wouldn’t install the
Git command and
expect it to automatically know which host to
the source code from, would
you? As a good rule of thumb, targeting involves specifying
api URL for
the Cloud Foundry instance. This is pretty consistent of the
api.foo.com, where foo.com is the host of your Cloud Foundry instance. Here’s
my console session targeting CloudFoundry.com:

$ vmc
target api.cloudfoundry.com

targeted to [http://api.cloudfoundry.com]

you need to login. You only need to login once for a given

$ vmc

Attempting login
to [http://api.cloudfoundry.com]



logged into [http://api.cloudfoundry.com]


Working with Cloud Foundry

If everything succeeds, you can now start to ask questions and
interact with Cloud Foundry. Here’s my output of the vmc info

$ vmc

VMware’s Cloud
Application Platform

For support visit


http://api.cloudfoundry.com (v0.999)



Usage: Memory
(1.6G of 2.0G total)

Services (6 of 16

Apps (3 of 20

Another handy command is the vmc apps command, which tells you which applications you’ve got
I get the following output when I run the vmc apps

$ vmc


Is there anything more depressing? We need to deploy an

I’ve created a simple Spring MVC application that runs on
both your local machine (working with an in-memory database, called
H2, and working with Cloud Foundry-managed instances of PostgreSQL, a powerful relational
database and Redis, the lightning
fast data-structure service. To get the code, simply clone it from
GitHub project

$ git clone

The application is a Java project, and uses Maven for its build. To compile the
code, you simply enter the root of the project and then run the mvn
install commands, like this:

$ mvn

Now that we’ve got the platform, and an application, let’s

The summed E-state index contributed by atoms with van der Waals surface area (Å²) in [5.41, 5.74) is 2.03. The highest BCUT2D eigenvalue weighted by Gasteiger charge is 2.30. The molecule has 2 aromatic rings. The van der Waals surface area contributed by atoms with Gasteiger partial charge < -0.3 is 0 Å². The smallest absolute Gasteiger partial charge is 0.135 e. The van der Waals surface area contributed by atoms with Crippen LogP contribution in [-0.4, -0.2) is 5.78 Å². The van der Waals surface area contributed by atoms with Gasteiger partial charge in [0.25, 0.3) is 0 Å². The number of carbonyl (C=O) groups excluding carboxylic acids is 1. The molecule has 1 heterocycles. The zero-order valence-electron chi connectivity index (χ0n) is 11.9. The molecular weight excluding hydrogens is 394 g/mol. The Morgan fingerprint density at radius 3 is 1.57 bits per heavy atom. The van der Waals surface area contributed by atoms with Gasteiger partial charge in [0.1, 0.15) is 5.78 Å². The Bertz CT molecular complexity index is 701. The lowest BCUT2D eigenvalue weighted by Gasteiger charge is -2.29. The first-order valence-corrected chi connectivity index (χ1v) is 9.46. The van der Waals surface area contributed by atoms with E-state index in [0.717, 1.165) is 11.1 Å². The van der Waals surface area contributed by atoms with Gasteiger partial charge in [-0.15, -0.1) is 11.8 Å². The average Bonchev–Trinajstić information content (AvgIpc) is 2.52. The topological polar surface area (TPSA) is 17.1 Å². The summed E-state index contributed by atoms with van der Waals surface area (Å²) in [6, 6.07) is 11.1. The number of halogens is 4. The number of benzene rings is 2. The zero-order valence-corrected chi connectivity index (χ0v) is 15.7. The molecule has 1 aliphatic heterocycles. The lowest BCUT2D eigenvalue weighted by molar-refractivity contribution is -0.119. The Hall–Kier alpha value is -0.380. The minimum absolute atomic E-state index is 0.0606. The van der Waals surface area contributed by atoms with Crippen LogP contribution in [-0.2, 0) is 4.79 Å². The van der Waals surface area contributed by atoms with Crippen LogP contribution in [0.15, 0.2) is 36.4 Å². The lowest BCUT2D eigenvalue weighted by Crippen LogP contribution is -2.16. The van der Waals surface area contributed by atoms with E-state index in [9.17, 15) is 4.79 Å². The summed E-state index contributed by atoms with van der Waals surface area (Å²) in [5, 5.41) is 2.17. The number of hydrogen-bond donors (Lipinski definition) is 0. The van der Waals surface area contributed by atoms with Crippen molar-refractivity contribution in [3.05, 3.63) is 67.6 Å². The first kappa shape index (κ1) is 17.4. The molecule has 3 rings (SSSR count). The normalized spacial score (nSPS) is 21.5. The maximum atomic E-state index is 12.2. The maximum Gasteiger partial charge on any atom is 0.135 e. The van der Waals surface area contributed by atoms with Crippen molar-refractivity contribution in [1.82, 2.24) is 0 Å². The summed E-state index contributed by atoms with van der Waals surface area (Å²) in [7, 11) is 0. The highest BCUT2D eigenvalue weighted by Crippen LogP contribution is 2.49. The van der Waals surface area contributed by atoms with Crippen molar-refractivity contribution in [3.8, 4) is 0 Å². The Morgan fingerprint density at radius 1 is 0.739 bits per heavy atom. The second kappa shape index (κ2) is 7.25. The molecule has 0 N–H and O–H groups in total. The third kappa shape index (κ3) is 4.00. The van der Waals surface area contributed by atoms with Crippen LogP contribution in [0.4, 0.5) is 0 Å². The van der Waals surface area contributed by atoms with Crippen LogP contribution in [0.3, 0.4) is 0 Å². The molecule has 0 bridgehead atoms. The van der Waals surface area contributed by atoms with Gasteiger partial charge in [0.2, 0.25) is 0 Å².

deploy it using the
vmc tool. I can
imagine your thoughts: “C’mon, man! We can’t deploy this thing yet!
It’ll blow chunks – you
just finished telling us it needs PostgreSQL and
Redis!” And, that’s a good point! But, don’t worry! We’ll take care
of deploying the application and configuring those services in one
stroke. You see, the vmc tool
has to rank among the friendliest of command
line tools out there. Let’s walk through the push

$ vmc –path
target/springmvc31-1.0.0 push

This tells vmc to push the compiled code in the directory
specified in the
–path argument. If you don’t specify
–path, it looks for
the code to deploy in the current directory. If you’re deploying a
project in a language that doesn’t have a compiled form, then
specify the root directory of that project instead.

Application Name:

Specify a name for the
application. The name you specify must be different than the one
I’ve specified here (otherwise, there would be a collision!)

Deployed URL

Specify the URL (or hit enter to
accept the default).  

>Detected a
Java SpringSource Spring Application, is this correct? [Yn]:








8: PHP

9: Erlang/OTP




Application Type: 5

Selected Java Web